March 9, 2002
"Let me fall out of the window with confetti in my hair…" -Tom Waits

Scott, Matilda and I awoke today to a brass band banging out "The Saints Go Marching In" in classic, New Orleans funeral style. Scott heard it out the back door, off in the distance but moving closer, he said. He wondered what it might be. I stuck my head out and smiled. Like a kid of 10 or 12 catching the carnival music sounds of an ice cream truck and leaping from his tree house, hitting the ground running, I bolted out the front door and down the street half a block to the cemetery to catch the action. I love a good funeral. I mean, a New Orleans funeral. Admittedly, this was only my second. But trust me, it only takes one and you're hooked.

The idea that people can set aside their own personal grief a moment to honor the dead with a dancin'-in-the-streets, trombones, trumpets and drums celebration of life, now that's drop-dead cool. I've worked in a mortuary. Trust me when I say it's a bore, and your typical Anglo-Saxon Christian or Catholic funeral is more painful than a root canal. Nope. Not for me. Give me dancin', writhing in the sand around a bonfire, breast beating, beating of drums, shaking fists at the gods, shaking maracas, rattling of bones, howling at the moon, brass bands, waterborne funeral pyres, and naked satyrs spitting fire. Give me a Hale Bop flip-flop dew drop moon walk. Give me chicory coffee and grits in the morning and frozen daiquiris at Lafitte's in the golden light of late afternoon sun. Give me fun.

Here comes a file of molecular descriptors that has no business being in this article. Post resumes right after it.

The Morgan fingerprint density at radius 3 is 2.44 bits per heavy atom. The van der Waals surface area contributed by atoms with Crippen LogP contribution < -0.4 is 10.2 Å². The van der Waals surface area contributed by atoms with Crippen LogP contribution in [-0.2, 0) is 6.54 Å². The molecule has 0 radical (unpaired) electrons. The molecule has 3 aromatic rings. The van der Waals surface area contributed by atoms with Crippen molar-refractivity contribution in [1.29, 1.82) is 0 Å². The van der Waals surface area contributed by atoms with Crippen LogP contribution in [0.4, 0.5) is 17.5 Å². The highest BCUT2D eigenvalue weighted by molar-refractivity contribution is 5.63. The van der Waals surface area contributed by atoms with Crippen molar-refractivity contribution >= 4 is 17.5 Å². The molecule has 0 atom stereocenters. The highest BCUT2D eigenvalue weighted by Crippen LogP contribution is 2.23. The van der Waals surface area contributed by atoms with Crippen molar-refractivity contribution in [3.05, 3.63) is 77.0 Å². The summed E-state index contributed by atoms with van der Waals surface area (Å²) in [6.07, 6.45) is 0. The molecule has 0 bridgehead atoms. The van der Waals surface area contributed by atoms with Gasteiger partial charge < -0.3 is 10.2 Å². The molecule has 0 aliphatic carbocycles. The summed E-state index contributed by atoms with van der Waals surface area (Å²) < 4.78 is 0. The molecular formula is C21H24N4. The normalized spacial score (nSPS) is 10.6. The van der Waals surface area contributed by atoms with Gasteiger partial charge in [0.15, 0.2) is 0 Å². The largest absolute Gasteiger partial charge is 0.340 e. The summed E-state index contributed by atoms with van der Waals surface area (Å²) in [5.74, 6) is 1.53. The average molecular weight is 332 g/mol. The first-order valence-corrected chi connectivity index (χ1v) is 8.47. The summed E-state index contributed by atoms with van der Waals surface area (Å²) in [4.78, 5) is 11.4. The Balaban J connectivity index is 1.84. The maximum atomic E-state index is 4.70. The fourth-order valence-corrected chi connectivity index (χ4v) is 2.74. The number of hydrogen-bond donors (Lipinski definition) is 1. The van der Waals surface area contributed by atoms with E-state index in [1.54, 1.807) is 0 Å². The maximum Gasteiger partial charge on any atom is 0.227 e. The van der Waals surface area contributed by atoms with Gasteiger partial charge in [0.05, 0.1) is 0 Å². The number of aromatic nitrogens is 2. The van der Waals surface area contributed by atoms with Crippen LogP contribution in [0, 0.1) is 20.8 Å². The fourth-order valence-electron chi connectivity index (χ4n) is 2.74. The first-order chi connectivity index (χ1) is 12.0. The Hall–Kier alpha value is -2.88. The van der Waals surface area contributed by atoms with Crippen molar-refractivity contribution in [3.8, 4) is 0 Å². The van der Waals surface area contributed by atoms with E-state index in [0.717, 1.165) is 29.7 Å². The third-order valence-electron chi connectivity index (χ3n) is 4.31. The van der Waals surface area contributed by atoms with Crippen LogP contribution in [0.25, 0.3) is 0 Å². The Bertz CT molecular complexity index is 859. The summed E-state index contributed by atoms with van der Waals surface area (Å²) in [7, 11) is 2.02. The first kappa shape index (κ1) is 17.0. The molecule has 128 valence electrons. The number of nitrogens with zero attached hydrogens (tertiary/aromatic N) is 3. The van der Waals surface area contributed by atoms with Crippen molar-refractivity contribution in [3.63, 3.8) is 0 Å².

So we run the gauntlet of happy drunken revelers on Bourbon Street in Duke the Art Car, cruising at a snail's pace, putting smiles on every face as the wave of cheers rolls with us, undulating along, rising, rivaling the techno music blare of a club and blowing Scott's mind as he sits, slack-jawed and stupified in the passenger seat of my 5000 pound nut ball, gum ball googoo gaagaa zing bang walla walla ting tang whiplash magic art metamachine, all eyes on us and smiling.

We rolled Bourbon Street late this afternoon, and man was that fun. I mean, I get it all the time: the cameras out, flashes popping like the paparazzi swarm around a starlet, the hoots and howls and cheers and raising of beers in mutual salute. But Bourbon Street is definitely a more concentrated example of my daily Duke experience. And for Scott it was, I sensed, something new. "How's it feel to be a star?" I asked him. The question was as moot as he was mute, stunned dumb by the spectacle. I knew what it felt like. There's a line in a little-known movie called "Happy, Texas" that comes to mind. A ditsy but proper schoolteacher woman struggles for words as she compliments a guy, saying, "You're.. well, you're fucking great!" That's what it feels like to be an art car star.